With the election coming up Saturday, this story from Tony Falterman, of Napoleonville, is especially timely:
"Many, many years ago, when very few people voted absentee, a candidate for constable in a very rural area of Assumption Parish lost an election by one vote.
"To insure that his family would not miss the election day vote, he had his wife and daughter vote absentee.
"In those days, the absentee ballots were brought to the precinct on election day and opened by the commissioners, so everyone pretty much knew who voted and how they voted.
"It seems this candidate lost the election because there were only three absentee ballots, and two were for his opponent! Either momma, or daughter, or both, didn’t like family politics!"
Junk mail blues
Jerome Thomas Gardiner, of Walker, says, "I have been pulling my hair out trying to find a creative way to take these slick-surfaced political ads I get in the mail and make something with them.
"I have probably thrown 10 to 15 pounds away, and there has to be something I can do with them. Anyone with an idea?
Ricky Sizeler, of Destrehan, says, "I have my own solution to the non-ending TV political commercials. It’s called the mute button."
The hole truth
Our mention of golfing holes-in-one reminded Elaine Gauthreaux that you don't have to be an elite golfer to make them:
"My late husband Tommy was an avid golfer. He wasn’t a great golfer, just avid.
"In his lifetime he made two holes-in-one — one was at LSU, witnessed by Eugene Robert Jr. and Larry Stewart, and one at Webb Park in Baton Rouge, witnessed by Mike Sommers, and Surassak Supatanasinsem. (My husband never could pronounce his name, so he called him 'Sok.')
"All of his golf buddies are missing him."
Hug a teacher
Carolyn Lantz says, "I am a former teacher, long retired (from St. James Episcopal Day School in Baton Rouge).
"The other day, while I was leaving a restaurant a good-looking young man walked over and gave me a big hug while saying, 'You don't know who I am, but I know who you are!'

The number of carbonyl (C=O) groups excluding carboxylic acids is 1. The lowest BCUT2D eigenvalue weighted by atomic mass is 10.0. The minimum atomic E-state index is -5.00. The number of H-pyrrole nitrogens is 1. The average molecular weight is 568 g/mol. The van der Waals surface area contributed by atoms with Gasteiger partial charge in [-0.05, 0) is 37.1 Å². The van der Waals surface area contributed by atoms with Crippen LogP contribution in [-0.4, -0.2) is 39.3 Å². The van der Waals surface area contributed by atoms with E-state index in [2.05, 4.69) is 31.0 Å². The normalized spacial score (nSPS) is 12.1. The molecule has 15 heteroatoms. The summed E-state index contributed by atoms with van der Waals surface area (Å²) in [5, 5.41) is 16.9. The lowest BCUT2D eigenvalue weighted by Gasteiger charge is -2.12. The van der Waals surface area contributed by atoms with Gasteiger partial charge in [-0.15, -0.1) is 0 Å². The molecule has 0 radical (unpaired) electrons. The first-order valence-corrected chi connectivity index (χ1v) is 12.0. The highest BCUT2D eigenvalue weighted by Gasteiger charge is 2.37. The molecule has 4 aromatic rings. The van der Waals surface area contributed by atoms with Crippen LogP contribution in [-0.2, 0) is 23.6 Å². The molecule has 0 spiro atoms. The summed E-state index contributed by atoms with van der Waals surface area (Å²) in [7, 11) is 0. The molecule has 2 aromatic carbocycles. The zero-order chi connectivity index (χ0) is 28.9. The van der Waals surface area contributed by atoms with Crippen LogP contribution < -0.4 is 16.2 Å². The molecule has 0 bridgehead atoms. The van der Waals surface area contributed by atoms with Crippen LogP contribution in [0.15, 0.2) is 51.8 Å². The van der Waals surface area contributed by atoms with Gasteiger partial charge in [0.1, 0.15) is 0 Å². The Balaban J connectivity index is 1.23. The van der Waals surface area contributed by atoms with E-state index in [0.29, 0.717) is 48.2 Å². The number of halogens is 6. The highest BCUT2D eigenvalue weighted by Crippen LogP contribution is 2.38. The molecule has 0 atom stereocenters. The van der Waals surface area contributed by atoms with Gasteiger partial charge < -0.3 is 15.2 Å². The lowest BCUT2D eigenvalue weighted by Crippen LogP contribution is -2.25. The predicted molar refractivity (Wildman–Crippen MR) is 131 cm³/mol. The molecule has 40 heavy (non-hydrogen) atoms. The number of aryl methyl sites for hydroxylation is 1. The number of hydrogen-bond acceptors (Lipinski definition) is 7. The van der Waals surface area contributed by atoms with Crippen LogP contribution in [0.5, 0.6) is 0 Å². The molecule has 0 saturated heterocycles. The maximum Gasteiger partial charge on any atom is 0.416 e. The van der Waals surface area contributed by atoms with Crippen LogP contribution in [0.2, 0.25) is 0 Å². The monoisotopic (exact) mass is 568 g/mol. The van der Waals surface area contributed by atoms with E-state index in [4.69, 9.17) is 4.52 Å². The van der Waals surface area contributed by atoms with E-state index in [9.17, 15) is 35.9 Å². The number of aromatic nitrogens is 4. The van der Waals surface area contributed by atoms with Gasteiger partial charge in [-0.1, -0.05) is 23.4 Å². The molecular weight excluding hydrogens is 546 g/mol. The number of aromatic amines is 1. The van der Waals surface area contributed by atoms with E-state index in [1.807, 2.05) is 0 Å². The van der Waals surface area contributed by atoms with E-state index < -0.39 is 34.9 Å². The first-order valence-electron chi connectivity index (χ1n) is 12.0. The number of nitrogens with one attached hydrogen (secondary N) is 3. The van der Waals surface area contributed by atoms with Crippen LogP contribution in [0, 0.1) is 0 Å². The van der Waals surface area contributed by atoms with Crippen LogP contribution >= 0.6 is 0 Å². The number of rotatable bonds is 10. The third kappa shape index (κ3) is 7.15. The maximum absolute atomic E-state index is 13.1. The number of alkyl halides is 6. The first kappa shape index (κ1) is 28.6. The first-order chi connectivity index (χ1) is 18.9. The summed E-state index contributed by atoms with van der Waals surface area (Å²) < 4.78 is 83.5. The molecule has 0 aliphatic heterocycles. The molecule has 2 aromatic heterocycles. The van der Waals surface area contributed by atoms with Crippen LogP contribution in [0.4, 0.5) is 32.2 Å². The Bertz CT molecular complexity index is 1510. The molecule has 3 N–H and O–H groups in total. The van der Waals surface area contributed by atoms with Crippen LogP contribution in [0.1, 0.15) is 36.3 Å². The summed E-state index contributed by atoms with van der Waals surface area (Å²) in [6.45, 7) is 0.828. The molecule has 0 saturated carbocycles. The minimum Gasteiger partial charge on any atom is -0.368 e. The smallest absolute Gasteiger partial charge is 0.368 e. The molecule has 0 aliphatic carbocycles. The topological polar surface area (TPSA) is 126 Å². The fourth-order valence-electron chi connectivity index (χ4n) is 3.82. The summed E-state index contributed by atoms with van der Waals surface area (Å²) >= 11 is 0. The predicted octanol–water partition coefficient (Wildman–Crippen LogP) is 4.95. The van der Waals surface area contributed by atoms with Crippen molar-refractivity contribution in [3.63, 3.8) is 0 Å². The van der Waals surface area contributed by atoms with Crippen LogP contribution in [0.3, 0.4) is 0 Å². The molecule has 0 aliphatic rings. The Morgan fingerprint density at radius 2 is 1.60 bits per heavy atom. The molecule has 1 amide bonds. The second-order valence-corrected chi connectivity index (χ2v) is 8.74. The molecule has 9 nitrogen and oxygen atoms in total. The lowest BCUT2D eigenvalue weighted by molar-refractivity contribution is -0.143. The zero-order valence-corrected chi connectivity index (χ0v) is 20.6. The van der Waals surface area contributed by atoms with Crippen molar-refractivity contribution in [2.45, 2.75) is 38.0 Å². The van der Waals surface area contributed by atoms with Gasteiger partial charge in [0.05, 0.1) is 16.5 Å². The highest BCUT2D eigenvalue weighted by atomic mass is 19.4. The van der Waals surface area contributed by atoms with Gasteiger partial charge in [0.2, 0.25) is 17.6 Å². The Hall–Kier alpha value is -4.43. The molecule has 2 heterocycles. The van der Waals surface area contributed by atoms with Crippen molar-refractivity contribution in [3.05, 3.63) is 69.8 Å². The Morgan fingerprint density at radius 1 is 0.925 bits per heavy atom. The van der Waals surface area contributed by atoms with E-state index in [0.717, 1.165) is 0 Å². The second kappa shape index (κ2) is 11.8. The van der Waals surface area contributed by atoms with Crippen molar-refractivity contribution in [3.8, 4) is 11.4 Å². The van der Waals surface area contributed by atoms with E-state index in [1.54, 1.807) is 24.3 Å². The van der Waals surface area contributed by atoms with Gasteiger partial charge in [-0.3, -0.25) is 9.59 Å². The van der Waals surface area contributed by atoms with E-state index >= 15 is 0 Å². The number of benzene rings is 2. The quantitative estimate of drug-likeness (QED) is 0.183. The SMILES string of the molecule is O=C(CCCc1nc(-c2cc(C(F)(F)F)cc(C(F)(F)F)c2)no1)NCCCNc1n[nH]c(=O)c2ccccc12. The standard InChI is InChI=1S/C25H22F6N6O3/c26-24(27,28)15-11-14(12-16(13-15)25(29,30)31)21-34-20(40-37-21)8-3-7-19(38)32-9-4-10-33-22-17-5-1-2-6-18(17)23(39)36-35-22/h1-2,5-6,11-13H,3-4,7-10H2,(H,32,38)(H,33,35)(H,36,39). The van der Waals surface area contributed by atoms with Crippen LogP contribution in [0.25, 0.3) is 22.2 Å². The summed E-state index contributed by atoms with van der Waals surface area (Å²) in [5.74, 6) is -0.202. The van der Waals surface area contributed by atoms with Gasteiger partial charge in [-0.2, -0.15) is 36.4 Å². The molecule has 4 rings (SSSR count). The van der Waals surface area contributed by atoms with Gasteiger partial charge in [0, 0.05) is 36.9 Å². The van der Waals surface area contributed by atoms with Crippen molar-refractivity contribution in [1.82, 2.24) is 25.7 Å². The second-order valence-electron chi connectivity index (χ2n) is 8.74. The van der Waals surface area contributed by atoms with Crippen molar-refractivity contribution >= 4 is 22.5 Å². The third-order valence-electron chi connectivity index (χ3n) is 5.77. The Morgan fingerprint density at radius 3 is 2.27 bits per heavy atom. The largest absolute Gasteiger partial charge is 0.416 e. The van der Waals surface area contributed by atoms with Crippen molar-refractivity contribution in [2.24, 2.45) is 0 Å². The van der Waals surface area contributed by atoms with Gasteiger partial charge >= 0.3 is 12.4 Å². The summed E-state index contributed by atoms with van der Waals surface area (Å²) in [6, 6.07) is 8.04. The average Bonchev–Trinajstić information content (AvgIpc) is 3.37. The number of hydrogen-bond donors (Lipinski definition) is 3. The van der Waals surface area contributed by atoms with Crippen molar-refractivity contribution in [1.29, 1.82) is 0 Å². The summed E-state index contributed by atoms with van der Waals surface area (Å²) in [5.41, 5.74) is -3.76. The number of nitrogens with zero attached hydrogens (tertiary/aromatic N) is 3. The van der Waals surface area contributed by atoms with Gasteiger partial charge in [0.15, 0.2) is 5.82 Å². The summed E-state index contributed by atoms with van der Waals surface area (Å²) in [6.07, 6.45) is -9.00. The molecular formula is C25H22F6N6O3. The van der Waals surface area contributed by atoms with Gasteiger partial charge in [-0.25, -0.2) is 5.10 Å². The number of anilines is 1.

"Turned out to be one of my precious former first graders. Those were 'my' children for nine months and I loved them all. It's nice to be remembered. And thanks for lunch!"
Marie Merrill, of Baton Rouge, says nostalgia items about Baton Rouge's downtown Paramount Theater jogged her memory:
"As a child, I attended the Saturday morning shows — stage shows, movies, and drawings for Betty Boop dolls (I never won one).
"Many celebrities performed on the Paramount stage: Guy Lombardo and his orchestra, and a famous cowboy (I think it was Tom Mix) and his horse.
"Years later, in 1940, my claim to fame was on that stage. My boss entered me in a bathing beauty contest as 'Miss W.T. Grant.' To my surprise, I was first runner-up.
"Hard to believe that beautiful theater with the lovely painting on the ceiling was demolished for a parking lot."
Special People Dept.
- Dick Chenot, of Plaquemine, celebrates his 90th birthday Friday, Oct. 11. He is a former Baton Rouge resident, and has also lived in Chicago and Denver.
- Edward and Audrey Laird Hall, of Slaughter, celebrate their 65th anniversary Friday, Oct. 11. Audrey is currently at Grace nursing home in Slaughter.
Wild Kingdom South
An armadillo story from Sindee R.:
"At Disney World in Florida, my husband, my sister and brother-in-law were riding on the monorail. As the car was moving along some woods, I saw two deer emerge and told the others to look.
"Across from us was a family from the North. The lady was so excited to tell us that the night before at their campgrounds they had seen their first armadillo!"
Marsha R. says, "I heard what could be a great new slogan for Baton Rouge from Josh Goforth, a storyteller at the National Storytelling Festival in Jonesborough, Tennessee.
"He's from Asheville, North Carolina. He said, 'Y'all come visit us, but please, carpool.'"